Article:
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Contemporary British Politics


  • Credit value: 15 credits at Level 5
  • Convenor and tutor: Professor Dermot Hodson
  • Assessment: a 2000-word essay (90%) and 500-word seminar log (10%)

Module description

This module provides you with an understanding of British politics and government, its key institutions and actors, and the main issues of controversy and contestation. Drawing on the theory of the Westminster model, it examines in turn how some of the main institutions function in the UK in terms of power and democratic representation, from central government and parliament to local government and the devolved bodies. It also traces key changes such as reform to the UK’s changing constitution and altered voting behaviour.

Indicative module syllabus

  • The Westminster Model and British Politics
  • The Constitution and Rules of the Game: The Constitution Under Pressure?
  • Voting, Elections and Referendums: Why did Britain Vote Out?
  • House of Commons: Rebellion and Representation?
  • House of Lords: Reform and Representation?
  • Devolution in Britain: Northern Ireland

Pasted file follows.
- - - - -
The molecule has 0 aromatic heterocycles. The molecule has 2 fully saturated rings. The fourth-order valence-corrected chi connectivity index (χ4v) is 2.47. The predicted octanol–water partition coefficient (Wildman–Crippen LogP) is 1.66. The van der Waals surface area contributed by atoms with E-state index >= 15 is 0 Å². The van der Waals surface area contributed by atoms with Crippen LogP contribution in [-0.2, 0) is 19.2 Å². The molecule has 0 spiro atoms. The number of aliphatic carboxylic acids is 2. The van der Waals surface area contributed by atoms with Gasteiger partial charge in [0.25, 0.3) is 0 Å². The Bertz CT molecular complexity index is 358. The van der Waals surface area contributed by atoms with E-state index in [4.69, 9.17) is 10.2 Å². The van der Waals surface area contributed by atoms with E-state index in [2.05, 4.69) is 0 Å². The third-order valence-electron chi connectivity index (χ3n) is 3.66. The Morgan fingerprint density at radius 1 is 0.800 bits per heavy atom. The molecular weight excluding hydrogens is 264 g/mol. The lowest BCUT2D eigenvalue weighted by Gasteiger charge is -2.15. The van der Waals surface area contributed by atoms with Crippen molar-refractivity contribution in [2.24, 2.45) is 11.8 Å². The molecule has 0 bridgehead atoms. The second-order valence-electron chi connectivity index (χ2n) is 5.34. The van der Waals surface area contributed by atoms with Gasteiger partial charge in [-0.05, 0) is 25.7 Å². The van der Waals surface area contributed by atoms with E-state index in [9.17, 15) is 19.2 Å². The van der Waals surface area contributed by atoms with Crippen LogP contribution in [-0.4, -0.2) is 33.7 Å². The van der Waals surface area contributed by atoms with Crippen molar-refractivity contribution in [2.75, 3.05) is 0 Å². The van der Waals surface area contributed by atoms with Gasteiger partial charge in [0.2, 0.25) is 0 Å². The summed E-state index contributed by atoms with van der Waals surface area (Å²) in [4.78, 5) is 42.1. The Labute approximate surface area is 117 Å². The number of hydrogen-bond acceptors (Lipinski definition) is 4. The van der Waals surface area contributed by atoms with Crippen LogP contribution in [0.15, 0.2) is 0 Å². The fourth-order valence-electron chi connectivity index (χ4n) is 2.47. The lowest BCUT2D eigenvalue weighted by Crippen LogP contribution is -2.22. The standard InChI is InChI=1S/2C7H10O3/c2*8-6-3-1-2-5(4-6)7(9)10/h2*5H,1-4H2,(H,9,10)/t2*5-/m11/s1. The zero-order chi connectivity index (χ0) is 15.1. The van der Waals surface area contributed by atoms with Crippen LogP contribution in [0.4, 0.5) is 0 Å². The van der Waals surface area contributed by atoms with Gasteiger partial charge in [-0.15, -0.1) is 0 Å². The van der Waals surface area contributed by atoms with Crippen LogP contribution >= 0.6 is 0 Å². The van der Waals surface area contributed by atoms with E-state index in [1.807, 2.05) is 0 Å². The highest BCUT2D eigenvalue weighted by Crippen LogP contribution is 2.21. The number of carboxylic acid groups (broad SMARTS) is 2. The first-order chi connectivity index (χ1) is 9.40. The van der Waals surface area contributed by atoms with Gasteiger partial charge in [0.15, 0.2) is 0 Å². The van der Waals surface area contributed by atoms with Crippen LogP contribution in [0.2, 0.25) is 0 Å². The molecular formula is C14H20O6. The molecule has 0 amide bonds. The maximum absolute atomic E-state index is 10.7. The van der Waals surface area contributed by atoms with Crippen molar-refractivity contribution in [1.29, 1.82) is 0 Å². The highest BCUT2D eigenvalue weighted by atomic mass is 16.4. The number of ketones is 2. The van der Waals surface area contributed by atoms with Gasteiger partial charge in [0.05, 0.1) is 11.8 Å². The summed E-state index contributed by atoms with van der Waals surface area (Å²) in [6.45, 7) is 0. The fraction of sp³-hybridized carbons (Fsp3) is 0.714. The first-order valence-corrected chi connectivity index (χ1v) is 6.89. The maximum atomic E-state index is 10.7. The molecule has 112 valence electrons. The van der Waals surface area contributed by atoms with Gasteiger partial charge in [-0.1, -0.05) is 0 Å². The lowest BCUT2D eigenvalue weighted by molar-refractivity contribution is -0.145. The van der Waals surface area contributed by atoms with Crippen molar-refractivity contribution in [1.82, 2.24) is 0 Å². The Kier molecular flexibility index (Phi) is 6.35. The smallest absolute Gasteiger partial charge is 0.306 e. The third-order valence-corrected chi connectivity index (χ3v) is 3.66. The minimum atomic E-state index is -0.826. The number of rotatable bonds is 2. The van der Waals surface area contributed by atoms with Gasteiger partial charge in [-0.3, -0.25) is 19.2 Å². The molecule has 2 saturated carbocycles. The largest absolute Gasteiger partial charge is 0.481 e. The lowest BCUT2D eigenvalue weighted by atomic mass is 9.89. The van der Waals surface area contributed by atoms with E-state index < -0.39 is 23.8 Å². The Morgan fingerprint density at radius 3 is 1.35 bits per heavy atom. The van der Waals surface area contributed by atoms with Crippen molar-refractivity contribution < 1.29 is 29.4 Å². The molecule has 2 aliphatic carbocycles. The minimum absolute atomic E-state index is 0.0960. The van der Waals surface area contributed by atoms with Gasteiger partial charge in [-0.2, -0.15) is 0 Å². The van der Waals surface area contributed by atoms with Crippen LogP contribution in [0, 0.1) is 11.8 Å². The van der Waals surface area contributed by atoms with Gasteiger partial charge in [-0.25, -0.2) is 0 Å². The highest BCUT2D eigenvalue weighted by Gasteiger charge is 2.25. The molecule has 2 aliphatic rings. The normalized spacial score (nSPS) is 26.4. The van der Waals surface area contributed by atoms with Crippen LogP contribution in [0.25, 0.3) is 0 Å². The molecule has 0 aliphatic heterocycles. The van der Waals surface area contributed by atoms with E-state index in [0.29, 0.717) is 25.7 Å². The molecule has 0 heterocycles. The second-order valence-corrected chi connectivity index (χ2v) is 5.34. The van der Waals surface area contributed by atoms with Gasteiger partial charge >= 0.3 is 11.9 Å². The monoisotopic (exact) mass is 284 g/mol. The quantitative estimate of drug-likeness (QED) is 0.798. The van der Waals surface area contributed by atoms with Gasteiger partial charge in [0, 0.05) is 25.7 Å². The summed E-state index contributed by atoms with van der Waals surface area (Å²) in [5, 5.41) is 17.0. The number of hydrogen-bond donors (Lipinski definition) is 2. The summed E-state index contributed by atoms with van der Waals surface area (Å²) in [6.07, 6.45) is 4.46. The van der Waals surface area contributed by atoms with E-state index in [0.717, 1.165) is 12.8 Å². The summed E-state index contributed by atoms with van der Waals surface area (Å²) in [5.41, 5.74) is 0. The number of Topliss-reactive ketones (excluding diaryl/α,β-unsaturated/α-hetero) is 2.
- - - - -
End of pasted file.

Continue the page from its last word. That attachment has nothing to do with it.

• The Core Executive: Prime Ministers in Power?
  • Local Government: Do Mayors Make a Difference?
  • Representation in British Politics

Learning objectives

By the end of this module, you will:

  • be familiar with the main theories and models applied in the study of British politics and government, their ambitions, achievements and limitations
  • have a good understanding of British political institutions and processes, and how they relate to one another
  • have developed a critical approach to current debates and issues in British politics around democracy and representation
  • have practical skills of communication, evaluating and analysing argument
  • have transferable skills, including critical evaluation, analytical investigation, written presentation and oral communication.